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Dignity for All Students (DASA) 

Students in Dignity GF Nation T-shirts 

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ELEMENTARY CODE OF CONDUCT
MIDDLE SCHOOL CODE OF CONDUCT
HIGH SCHOOL CODE OF CONDUCT
DISTRICT POLICIES RELATING TO THE DIGNITY ACT (ADOPTED JUNE, 2012)

DASA COMPLAINT FORM

 

DIGNITY ACT COORDINATORS

  • Mark Stratton, Glens Falls High School: 792-6564
  • Chris Reed, Glens Falls Middle School: 793-3418
  • Debbie Hall, Big Cross Street Elementary School: 792-2619
  • Carrie Mauro, Jackson Heights Elementary School: 792-1071
  • Jennifer Hayes, Kensington Road Elementary School: 793-5151
  • Trent Clay, Director of Curriculum & Instruction: 792-0107

 

Dignity Week, September 17-21, 2012, unites all of GF Nation

“Your feelings determine what you want, but your actions determine what you get,” professional athlete Tom Murphy told Glens Falls students as he drove home the message that action changes everything when it comes to stopping bullying. The former UFC mixed martial arts competitor is now fighting for students’ well-being—and in some cases, their very lives—as a speaker with the Sweethearts and Heroes anti-bullying organization.

The Sweethearts and Heroes presentations, which were tailored for students at the high school, middle school and third/fourth grade levels, focused on motivating the bystander to action. He challenged students to jump into action when they see someone being intimidated or put down.

“It’s not about the bully,” Mr. Murphy said during his presentation at the High School. “It’s about how the other person is now believing she’s no good, she’s fat, she’s wrong, she’s dumb, and thinking about hurting herself because she believes what the bully has said over and over.” His action plan for students to be someone’s hero includes stepping in to get a victim out of the situation, being a buddy by affirming others, and confronting a problem by seeking help from an adult.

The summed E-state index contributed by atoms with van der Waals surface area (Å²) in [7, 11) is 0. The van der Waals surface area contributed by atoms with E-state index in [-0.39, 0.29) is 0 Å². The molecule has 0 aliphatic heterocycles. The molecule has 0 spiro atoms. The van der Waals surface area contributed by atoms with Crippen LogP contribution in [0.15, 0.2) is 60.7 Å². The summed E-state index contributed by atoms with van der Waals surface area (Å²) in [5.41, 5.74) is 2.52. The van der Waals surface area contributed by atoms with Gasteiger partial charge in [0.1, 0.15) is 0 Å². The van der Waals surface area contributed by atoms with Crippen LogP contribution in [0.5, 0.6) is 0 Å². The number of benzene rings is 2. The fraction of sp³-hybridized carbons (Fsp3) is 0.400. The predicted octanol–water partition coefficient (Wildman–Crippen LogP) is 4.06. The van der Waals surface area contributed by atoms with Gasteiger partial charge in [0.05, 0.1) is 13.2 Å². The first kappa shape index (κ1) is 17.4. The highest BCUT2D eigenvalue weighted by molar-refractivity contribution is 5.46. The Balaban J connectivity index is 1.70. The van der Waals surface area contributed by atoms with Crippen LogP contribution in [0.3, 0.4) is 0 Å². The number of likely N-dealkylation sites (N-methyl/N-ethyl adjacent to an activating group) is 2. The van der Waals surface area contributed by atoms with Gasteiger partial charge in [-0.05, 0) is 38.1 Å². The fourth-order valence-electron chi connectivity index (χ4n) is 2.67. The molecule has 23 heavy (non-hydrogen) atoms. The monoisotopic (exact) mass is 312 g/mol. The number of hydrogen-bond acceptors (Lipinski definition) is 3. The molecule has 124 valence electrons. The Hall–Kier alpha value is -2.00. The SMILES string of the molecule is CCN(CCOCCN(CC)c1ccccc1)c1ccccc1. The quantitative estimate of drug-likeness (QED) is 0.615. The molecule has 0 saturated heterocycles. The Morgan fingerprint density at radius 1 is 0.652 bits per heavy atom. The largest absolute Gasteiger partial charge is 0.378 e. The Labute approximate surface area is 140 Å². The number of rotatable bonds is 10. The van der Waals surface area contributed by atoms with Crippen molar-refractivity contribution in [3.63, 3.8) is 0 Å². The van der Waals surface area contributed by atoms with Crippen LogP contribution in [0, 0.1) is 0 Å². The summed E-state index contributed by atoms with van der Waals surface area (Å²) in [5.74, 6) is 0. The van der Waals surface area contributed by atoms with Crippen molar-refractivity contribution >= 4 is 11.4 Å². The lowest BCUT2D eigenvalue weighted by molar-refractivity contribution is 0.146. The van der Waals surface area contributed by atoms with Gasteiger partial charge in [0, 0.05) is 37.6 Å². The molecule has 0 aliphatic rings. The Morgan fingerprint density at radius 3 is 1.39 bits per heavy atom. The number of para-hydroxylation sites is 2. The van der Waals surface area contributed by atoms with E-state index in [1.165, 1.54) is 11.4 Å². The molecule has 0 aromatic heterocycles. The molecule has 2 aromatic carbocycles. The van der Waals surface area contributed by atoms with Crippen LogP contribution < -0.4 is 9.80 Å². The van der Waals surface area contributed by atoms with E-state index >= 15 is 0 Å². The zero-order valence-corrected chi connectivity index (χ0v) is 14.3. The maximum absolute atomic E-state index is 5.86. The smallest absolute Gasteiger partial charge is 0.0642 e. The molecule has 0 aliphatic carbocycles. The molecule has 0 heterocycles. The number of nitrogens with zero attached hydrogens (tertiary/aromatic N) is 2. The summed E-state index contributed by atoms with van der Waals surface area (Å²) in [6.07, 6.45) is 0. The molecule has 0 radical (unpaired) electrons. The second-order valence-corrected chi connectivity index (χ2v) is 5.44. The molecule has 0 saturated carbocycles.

Peers only intervene ten percent of the time they see an intimidating incident, Mr. Murphy said. “But when a hero intervenes within ten seconds of the situation starting, they are successful 60 percent of the time,” he continued.

Mr. Murphy’s presentation repeated in every school September 17 and 18 as a cornerstone to the district’s “Dignity Week,” which placed a unified, collective focus on creating school environments free from discrimination and harassment of any kind. The idea for Dignity Week came about last spring, as teachers and administrators met to plan for the July 1 implementation of the Dignity for All Students Act (DASA). The state law puts a more robust definition on “bullying” and spells out new responsibilities for schools in educating students on tolerance and respect, training staff members on how to handle reports of harassment, and collecting data on incidents.

“We’ve approached this from all angles,” said Director of Curriculum and Instruction Trent Clay, “not to simply comply with the letter of the law, but to get at the spirit of what it means to strengthen the dignity of every student.”

“Our school board updated the policies in our codes of conduct, our faculty and staff members were trained in late August, our principals teamed up to bring one consistent presentation to every student from third grade on, and each school is building upon the anti-bullying message with reinforcement activities,” Mr. Clay said.

Fredette Family Foundation provides shirts; River Jack writes song

Dignity Week started off with a surprise visit from Jimmer Fredette—giving high school students a pep talk on good character, and giving high-fives to middle school students who lined the hallways outside their classrooms. The Fredette Family Foundation provided a T-shirt for every student in the district to wear as a symbol of unity. The 2,200 white T-shirts read “GF Nation” in red on the front, and “Building Character” on the back.